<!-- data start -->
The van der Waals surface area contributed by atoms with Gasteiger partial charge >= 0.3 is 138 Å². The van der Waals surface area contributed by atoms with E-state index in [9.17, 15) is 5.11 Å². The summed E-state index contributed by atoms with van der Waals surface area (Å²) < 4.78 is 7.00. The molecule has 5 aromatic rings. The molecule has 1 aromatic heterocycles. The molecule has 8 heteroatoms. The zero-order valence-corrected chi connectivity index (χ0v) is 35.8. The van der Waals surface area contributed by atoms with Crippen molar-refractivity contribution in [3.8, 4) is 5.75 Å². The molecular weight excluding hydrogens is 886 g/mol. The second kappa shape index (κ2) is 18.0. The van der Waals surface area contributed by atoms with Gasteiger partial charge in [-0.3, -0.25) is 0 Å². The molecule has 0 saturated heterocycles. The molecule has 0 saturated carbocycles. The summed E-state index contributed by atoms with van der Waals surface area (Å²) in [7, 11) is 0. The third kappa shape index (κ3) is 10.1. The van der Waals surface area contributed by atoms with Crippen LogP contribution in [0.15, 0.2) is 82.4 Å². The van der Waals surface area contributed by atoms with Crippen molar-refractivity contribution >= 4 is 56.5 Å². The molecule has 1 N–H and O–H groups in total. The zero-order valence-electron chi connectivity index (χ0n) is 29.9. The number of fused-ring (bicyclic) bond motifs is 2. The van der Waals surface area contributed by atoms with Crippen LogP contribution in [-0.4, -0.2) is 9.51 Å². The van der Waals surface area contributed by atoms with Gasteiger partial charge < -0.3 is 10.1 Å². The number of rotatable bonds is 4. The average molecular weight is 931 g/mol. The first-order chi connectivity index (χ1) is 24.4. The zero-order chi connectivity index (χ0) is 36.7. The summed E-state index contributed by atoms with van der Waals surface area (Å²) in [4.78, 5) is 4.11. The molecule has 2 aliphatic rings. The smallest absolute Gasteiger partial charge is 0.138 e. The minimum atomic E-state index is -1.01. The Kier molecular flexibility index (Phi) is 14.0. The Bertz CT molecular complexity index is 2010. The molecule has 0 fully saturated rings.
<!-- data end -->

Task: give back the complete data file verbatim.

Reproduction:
The van der Waals surface area contributed by atoms with Gasteiger partial charge >= 0.3 is 138 Å². The van der Waals surface area contributed by atoms with E-state index in [9.17, 15) is 5.11 Å². The summed E-state index contributed by atoms with van der Waals surface area (Å²) < 4.78 is 7.00. The molecule has 5 aromatic rings. The molecule has 1 aromatic heterocycles. The molecule has 8 heteroatoms. The zero-order valence-corrected chi connectivity index (χ0v) is 35.8. The van der Waals surface area contributed by atoms with Crippen molar-refractivity contribution in [3.8, 4) is 5.75 Å². The molecular weight excluding hydrogens is 886 g/mol. The second kappa shape index (κ2) is 18.0. The van der Waals surface area contributed by atoms with Gasteiger partial charge in [-0.3, -0.25) is 0 Å². The molecule has 0 saturated heterocycles. The molecule has 0 saturated carbocycles. The summed E-state index contributed by atoms with van der Waals surface area (Å²) in [7, 11) is 0. The third kappa shape index (κ3) is 10.1. The van der Waals surface area contributed by atoms with Crippen LogP contribution in [0.15, 0.2) is 82.4 Å². The van der Waals surface area contributed by atoms with Crippen molar-refractivity contribution >= 4 is 56.5 Å². The molecule has 1 N–H and O–H groups in total. The zero-order valence-electron chi connectivity index (χ0n) is 29.9. The number of fused-ring (bicyclic) bond motifs is 2. The van der Waals surface area contributed by atoms with Crippen LogP contribution in [-0.4, -0.2) is 9.51 Å². The van der Waals surface area contributed by atoms with Gasteiger partial charge < -0.3 is 10.1 Å². The number of rotatable bonds is 4. The average molecular weight is 931 g/mol. The first-order chi connectivity index (χ1) is 24.4. The zero-order chi connectivity index (χ0) is 36.7. The summed E-state index contributed by atoms with van der Waals surface area (Å²) in [4.78, 5) is 4.11. The molecule has 2 aliphatic rings. The smallest absolute Gasteiger partial charge is 0.138 e. The minimum atomic E-state index is -1.01. The Kier molecular flexibility index (Phi) is 14.0. The Bertz CT molecular complexity index is 2010. The molecule has 0 fully saturated rings.